At the heart of this debate is the question of where individual rights must be constrained for the greater national good and, leading on from this, the question of whether gun ownership should continue to be a right preserved in the Constitution. We must ask ourselves at what cost should all of these rights be preserved, and to what lengths must they be protected. Therein lies the conflict of opinions central to the debate: Although some argue that more guns, rather than less, are the answer, the case study of Australia’s successful end to gun violence indicates the opposite.
Where have our morals gone?
There exists a growing distance between citizens of Western democracies and a normative ethics pertaining to death. To argue that this is a negative thing seems ridiculous. Yet we mustn’t forget the horrors that exist in the world, lest we perpetuate them. Without light there is no dark; without death, no life.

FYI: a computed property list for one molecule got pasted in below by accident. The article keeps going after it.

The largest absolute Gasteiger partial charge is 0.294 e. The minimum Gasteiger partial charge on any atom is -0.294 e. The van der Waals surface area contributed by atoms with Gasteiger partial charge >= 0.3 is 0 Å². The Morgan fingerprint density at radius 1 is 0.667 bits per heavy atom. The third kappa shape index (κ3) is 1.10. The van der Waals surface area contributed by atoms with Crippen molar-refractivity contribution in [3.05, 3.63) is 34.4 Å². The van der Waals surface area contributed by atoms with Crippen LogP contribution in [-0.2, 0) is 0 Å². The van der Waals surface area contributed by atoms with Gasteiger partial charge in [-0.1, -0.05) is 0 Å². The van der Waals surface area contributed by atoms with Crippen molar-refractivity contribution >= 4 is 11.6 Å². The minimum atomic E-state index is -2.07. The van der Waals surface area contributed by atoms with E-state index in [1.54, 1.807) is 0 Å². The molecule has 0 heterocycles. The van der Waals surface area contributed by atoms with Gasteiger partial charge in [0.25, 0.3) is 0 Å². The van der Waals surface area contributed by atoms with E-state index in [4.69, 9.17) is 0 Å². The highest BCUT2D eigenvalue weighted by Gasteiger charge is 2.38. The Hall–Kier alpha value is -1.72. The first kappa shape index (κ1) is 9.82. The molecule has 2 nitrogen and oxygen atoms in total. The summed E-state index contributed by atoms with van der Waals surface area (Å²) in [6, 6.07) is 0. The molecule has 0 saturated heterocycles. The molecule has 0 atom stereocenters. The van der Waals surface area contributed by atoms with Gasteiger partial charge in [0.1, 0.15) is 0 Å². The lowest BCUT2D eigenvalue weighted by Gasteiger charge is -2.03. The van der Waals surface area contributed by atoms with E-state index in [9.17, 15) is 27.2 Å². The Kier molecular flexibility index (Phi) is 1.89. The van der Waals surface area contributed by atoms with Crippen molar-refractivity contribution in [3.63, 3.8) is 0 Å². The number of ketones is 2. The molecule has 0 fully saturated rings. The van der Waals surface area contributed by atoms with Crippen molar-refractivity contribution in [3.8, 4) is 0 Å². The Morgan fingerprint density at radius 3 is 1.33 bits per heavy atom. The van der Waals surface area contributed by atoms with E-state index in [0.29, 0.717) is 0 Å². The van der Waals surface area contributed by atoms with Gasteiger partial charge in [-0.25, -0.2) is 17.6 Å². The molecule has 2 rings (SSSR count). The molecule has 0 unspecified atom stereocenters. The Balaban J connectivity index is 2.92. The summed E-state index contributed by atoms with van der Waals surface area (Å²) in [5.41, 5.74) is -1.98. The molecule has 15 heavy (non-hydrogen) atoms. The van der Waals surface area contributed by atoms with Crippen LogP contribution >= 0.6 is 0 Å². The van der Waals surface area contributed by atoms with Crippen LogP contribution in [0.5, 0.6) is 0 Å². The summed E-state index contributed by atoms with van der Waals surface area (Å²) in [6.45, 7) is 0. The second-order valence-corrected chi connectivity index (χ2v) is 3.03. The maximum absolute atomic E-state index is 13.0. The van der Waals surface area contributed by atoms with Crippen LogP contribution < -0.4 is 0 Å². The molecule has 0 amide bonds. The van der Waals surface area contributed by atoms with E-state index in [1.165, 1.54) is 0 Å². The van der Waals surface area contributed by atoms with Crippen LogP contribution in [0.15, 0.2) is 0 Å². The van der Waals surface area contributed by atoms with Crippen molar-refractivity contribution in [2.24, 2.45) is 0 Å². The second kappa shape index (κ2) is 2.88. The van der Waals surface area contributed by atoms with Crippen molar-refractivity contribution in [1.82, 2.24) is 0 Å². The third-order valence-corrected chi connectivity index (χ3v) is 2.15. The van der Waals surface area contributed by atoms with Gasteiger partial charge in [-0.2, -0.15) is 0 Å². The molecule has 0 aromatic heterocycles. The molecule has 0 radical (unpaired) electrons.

Are we becoming a generation whose moral compass now points to a North of our own creation, where what is “right” and what is “wrong” is subject mainly to our own ability to justify actions that never directly affect our lives? A generation alienated from the worth and cost of human life. A generation who can identify the world’s evils, and subsequently watch them unfold. We are becoming apathetic armchair activists, and the time has come to decide where the line is drawn when we say “enough is enough”.
It is most certainly a romantic generalisation and characteristic of false nostalgia to assume that our moral compasses were far more precise in the past. Yet we cannot ignore the significant impact that technological advances have had on facilitating a distancing of life’s difficult truths. Our moral vision has tunnelled, leaving suffering on the periphery comfortably blurred. There are certain painful realities that we’d rather not face. Unfortunately, it seems that we are succeeding.